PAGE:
The Chicago Syndicate: Burton Kaplan
Showing posts with label Burton Kaplan. Show all posts
Showing posts with label Burton Kaplan. Show all posts

Friday, September 23, 2016

Police Corruption and Cover-ups Surround "The Brotherhood - The True Story of Two Cops Who Murdered for the Mafia"

In 1994, an underboss of the Lucchese crime family, Anthony "Gaspipe" Casso, flipped. He was in federal custody, facing numerous murder and racketeering counts, when he informed FBI agents that, in return for a "pad" of $4,000 a month, two New York City Police Department detectives had regularly slipped him confidential information from police and FBI organized-crime files: names and addresses of confidential informants (who were then knocked off), tipoffs on raids and phone taps, and advance warnings of arrests.

For almost a decade, Casso said that the two detectives, Stephen Caracappa and Louis Eppolito, conducted secret investigations for the Lucchese family. Eventually, Casso claimed, he hired the detectives as hit men. They used their badges to put unsuspecting gangland targets at ease, killed them and collected payoffs of up to $100,000.

What makes "Brotherhoods: The True Story of Two Cops Who Murdered for the Mafia" even more alarming is the criminal negligence of law-enforcement officials, who showed little interest in bringing Caracappa and Eppolito to justice. "The Brotherhoods" chronicles years of egregious police corruption and the stupefying bureaucratic indifference that allowed it to flourish. It was not until 11 years after Casso first fingered the two cops that they were finally arrested.

After receiving life sentences, the two had their convictions thrown out by a judge who ruled that the statute of limitations had expired. At the time of their arrest, a Drug Enforcement Administration agent said, "It's been a long time coming." Well, it's still not over. The book closes with the government's appeal of the ruling.

Investigative journalist Guy Lawson teamed up for this book with William Oldham, a retired NYPD detective who spearheaded the police corruption investigation as an investigator for the U.S. attorney's office in Brooklyn. Oldham brings an insider's insight and analysis to this absorbing book, which serves as a cautionary tale to all police departments. Because the NYPD brass did not assiduously follow up on the signs of corruption, the job of every cop in the department became more difficult.

Eppolito and Caracappa were longtime best friends and former partners as young detectives in south Brooklyn. Thin, quiet and with a preference for dark suits, Caracappa was called "the Prince of Darkness" by other detectives. He was also one of the department's top detectives, a go-to guy in the elite Major Case Squad, which investigated high-profile, difficult cases. Caracappa had "written the book on organized crime murders in New York," the authors explain. "If a wise guy was killed in Queens or the Bronx and the homicide detective who caught the case wanted to know how his victim fit in the Mafia, he would look in Caracappa's book for connections."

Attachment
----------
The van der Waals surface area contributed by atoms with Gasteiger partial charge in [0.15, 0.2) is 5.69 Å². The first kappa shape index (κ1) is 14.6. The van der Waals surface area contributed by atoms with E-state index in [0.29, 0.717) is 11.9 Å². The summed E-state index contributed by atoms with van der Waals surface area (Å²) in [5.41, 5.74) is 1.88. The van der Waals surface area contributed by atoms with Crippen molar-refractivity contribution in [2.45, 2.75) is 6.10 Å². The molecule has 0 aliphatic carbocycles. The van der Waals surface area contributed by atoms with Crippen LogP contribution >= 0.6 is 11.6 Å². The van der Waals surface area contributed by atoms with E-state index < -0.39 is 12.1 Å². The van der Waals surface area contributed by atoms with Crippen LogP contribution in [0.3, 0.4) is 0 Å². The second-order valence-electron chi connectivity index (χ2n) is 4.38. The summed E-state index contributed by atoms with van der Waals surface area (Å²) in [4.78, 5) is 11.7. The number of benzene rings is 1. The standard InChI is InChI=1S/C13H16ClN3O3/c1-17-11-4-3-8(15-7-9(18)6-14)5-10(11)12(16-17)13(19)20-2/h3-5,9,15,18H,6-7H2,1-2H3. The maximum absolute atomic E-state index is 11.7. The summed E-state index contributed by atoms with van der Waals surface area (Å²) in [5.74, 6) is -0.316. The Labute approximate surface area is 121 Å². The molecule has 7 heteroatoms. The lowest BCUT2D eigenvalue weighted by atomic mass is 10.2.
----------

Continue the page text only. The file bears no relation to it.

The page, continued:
Eppolito, on the other hand, was "fat, loud, foul-mouthed ... with a thick mustache and a taste for gold chains. ... He was a conspicuous cop - he dressed like a wise guy." He also wrote a memoir called "Mafia Cop: The Story of an Honest Cop Whose Family Was the Mob." Given his family's connections with organized crime, it is remarkable that NYPD screeners let Eppolito onto the force. His grandfather - "Diamond Louie" - and his father - "Fat the Gangster" - were members of the Gambino crime family.

Eppolito served as his father's bagman when he was a boy, handing cash to local cops so they wouldn't break up Fat the Gangster's dice and poker games. At his father's funeral - where the FBI took surveillance photos of the numerous organized-crime figures in attendance - Eppolito was slipped notes by wise guys.

After killing time at a no-work job set up by a Gambino relative, Eppolito decided to join the NYPD. To Eppolito's way of thinking, he was simply exchanging one brotherhood for another.

Eppolito retired before his memoir was published; Caracappa didn't. He was still on the force, and in the author's note for "Mafia Cop," Eppolito calls him "my closest and dearest friend." When Oldham came across a copy of Eppolito's memoir in the early 1990s, he was assigned to the Major Case Squad along with Caracappa. Oldham was stunned that Caracappa, who had access to the department's most sensitive intelligence, would be best friends with a dubious character like Eppolito. That was Oldham's first clue that the Mafia might have made inroads into the NYPD.

When Casso told federal authorities about Caracappa and Eppolito's criminality, Oldham assumed investigations would be launched. When the detectives later retired to Las Vegas and bought homes in a luxury development across the street from each other, Oldham was outraged. The crooked cops had skated. Oldham decided to investigate the case himself - first as an NYPD detective and later from the U.S. attorney's office.

In 2004, Oldham's situation improved, as the book relates: "Finally ... a small group of detectives and investigators came together to work on the investigation. Oldham called them 'the cadre.' ... They were all determined to see that justice was done. All of the voluminous information Oldham had gathered over the years was examined anew. More evidence was uncovered. Compelling connections between 'the cops' and long-forgotten murders were unearthed. Even with the accumulated facts, Oldham knew the case needed someone inside the conspiracy ... to take the disparate strands of the case and pull them together. He needed a storyteller."